An MP urged the government to set aside time for a Commons debate on gagging orders today, suggesting there are rumours circulating that another member of Parliament has taken out a super-injunction to prevent discussion of their activities, Jon Slattery reports in this blog post.
The allegation was made in the Commons as MPs discussed future Parliamentary business – including whether to debate judge-made privacy laws and gagging orders.
Conservative MP for Hendon, Matthew Offord reportedly said:
“Is the Leader of the House aware of the anomaly this creates if, as has been rumoured, a member of this place seeks a super-injunction to prevent discussion of their activities?”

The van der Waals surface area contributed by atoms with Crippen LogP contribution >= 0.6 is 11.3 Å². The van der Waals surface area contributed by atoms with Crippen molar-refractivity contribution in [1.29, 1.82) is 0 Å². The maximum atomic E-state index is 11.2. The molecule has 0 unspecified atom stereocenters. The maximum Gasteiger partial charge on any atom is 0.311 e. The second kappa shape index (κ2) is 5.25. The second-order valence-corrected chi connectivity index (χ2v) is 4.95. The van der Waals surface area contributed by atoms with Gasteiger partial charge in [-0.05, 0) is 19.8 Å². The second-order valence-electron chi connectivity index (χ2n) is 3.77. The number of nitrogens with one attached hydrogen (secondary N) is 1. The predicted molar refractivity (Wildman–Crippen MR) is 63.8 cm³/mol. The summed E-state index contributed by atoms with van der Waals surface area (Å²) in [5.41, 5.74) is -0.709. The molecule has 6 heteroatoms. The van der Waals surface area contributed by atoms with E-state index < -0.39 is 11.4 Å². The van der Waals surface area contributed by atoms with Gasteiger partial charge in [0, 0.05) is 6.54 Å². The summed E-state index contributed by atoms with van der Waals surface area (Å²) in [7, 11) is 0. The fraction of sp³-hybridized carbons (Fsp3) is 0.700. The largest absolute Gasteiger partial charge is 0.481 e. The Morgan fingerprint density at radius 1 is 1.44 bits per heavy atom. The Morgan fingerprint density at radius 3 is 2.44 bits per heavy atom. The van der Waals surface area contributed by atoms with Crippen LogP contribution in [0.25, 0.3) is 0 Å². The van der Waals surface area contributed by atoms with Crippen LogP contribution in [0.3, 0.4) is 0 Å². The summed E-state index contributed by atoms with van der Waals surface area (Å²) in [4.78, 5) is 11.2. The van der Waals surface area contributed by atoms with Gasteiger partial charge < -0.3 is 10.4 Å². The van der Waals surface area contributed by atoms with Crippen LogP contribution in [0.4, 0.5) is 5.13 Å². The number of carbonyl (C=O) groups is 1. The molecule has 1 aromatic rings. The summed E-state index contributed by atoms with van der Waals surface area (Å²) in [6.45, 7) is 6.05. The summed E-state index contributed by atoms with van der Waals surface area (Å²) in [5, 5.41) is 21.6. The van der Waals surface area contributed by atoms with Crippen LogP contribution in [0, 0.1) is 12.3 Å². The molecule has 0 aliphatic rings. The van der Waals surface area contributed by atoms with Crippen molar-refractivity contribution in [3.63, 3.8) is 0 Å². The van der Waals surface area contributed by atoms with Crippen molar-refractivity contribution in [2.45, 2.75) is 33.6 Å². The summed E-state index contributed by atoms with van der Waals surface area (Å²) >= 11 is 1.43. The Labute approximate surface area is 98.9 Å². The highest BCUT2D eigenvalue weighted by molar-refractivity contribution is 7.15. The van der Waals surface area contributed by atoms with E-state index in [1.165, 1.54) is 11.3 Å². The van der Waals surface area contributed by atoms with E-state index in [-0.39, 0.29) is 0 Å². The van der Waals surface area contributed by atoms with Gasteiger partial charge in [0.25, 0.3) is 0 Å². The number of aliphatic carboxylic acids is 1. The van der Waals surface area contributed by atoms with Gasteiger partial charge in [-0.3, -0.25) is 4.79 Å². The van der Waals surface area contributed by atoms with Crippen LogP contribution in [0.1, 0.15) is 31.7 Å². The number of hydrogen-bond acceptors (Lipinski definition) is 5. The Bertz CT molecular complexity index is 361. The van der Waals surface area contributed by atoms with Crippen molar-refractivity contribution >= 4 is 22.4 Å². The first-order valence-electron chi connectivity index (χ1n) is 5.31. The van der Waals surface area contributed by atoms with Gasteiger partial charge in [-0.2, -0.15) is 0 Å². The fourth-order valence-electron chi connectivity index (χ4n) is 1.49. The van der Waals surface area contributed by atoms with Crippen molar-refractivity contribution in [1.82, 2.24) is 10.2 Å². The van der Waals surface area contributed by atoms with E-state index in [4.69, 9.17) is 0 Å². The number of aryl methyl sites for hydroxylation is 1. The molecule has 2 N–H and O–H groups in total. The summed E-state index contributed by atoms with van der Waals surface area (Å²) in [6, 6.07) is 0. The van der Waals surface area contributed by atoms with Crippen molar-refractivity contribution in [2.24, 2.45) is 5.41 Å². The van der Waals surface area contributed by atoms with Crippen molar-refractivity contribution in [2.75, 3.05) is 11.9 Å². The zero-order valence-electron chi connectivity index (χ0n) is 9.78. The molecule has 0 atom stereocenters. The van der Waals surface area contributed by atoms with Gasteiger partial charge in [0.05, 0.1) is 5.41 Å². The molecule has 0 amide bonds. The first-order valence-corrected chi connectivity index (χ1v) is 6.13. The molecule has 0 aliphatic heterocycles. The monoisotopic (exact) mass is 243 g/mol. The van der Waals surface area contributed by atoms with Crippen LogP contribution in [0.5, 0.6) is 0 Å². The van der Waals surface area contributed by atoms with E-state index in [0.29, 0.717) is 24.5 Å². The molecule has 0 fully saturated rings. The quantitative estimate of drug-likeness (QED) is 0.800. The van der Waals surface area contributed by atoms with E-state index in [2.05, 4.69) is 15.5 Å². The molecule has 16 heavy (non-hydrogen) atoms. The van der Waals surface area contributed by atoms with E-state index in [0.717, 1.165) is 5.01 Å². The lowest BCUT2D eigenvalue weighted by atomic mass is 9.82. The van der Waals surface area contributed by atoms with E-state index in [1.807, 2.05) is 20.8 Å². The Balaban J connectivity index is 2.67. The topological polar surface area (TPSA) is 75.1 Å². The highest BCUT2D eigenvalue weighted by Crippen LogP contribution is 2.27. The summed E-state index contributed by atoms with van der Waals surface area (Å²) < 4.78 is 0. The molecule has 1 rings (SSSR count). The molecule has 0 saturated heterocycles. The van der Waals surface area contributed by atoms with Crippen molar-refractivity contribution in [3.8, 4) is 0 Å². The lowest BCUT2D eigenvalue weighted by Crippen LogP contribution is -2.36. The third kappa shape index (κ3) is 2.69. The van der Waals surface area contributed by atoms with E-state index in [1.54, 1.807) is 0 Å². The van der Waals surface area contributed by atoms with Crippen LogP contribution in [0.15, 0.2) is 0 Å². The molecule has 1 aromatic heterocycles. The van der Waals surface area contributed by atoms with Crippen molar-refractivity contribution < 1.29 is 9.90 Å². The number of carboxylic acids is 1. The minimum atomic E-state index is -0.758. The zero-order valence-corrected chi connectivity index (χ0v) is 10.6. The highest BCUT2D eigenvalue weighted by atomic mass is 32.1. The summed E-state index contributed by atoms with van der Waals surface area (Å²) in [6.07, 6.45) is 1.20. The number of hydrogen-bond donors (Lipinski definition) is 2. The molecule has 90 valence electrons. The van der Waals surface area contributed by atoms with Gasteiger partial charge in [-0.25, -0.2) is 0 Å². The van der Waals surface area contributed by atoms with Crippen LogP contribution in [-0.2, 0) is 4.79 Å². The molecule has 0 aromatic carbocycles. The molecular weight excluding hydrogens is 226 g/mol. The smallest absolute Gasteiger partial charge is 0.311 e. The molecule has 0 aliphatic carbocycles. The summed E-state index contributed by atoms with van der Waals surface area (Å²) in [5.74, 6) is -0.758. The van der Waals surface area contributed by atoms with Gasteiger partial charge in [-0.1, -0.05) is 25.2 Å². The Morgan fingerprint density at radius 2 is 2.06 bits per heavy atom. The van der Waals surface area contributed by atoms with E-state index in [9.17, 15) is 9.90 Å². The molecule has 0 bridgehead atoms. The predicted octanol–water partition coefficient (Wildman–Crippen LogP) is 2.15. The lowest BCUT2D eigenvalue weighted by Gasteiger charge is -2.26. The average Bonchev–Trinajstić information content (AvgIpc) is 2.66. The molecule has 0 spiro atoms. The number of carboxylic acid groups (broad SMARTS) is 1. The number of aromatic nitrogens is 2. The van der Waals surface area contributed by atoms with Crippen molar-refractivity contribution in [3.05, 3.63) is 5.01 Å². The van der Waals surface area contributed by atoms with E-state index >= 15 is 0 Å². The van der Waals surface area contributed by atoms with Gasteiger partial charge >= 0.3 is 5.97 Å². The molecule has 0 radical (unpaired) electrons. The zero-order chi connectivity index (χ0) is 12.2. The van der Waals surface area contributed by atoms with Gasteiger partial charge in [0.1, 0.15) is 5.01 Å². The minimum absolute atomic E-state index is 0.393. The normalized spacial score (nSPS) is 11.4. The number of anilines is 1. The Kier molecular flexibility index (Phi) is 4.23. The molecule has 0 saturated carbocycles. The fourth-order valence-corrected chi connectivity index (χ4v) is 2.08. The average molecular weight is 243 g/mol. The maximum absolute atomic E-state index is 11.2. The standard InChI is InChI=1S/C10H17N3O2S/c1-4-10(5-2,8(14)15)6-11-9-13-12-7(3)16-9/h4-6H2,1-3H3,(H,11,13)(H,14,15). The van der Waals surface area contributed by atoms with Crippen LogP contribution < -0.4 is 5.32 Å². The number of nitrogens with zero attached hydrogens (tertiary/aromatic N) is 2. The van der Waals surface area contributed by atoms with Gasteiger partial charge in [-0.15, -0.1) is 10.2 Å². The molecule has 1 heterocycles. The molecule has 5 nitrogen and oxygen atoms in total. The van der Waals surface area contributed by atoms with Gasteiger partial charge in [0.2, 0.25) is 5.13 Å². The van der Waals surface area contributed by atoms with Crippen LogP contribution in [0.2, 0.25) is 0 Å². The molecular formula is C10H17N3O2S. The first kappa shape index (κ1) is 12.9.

Leader of the House Sir George Young was said to reply that it was “a very important issue about how we balance on the one hand an individual’s right to privacy and, on the other hand, the freedom of expression and transparency”.
He said the government would wait for the report from Lord Neuberger’s special committee on the issue, before deciding the next step.
“It may then be appropriate for the House to have a debate on this important issue,” he added.
- ‘Super injunctions’ parliamentary debate: kicks off 2.30 pm
- Independent: Poll finds judges ‘too ready’ to gag newspapers
- BBC CoJo: When a super injunction is not a super injunction
- John Bercow calls the Daily Mail a ‘sexist, racist, bigoted, comic’
- Richard Wilson: ‘No one knows how many secret super-injunctions are currently in force’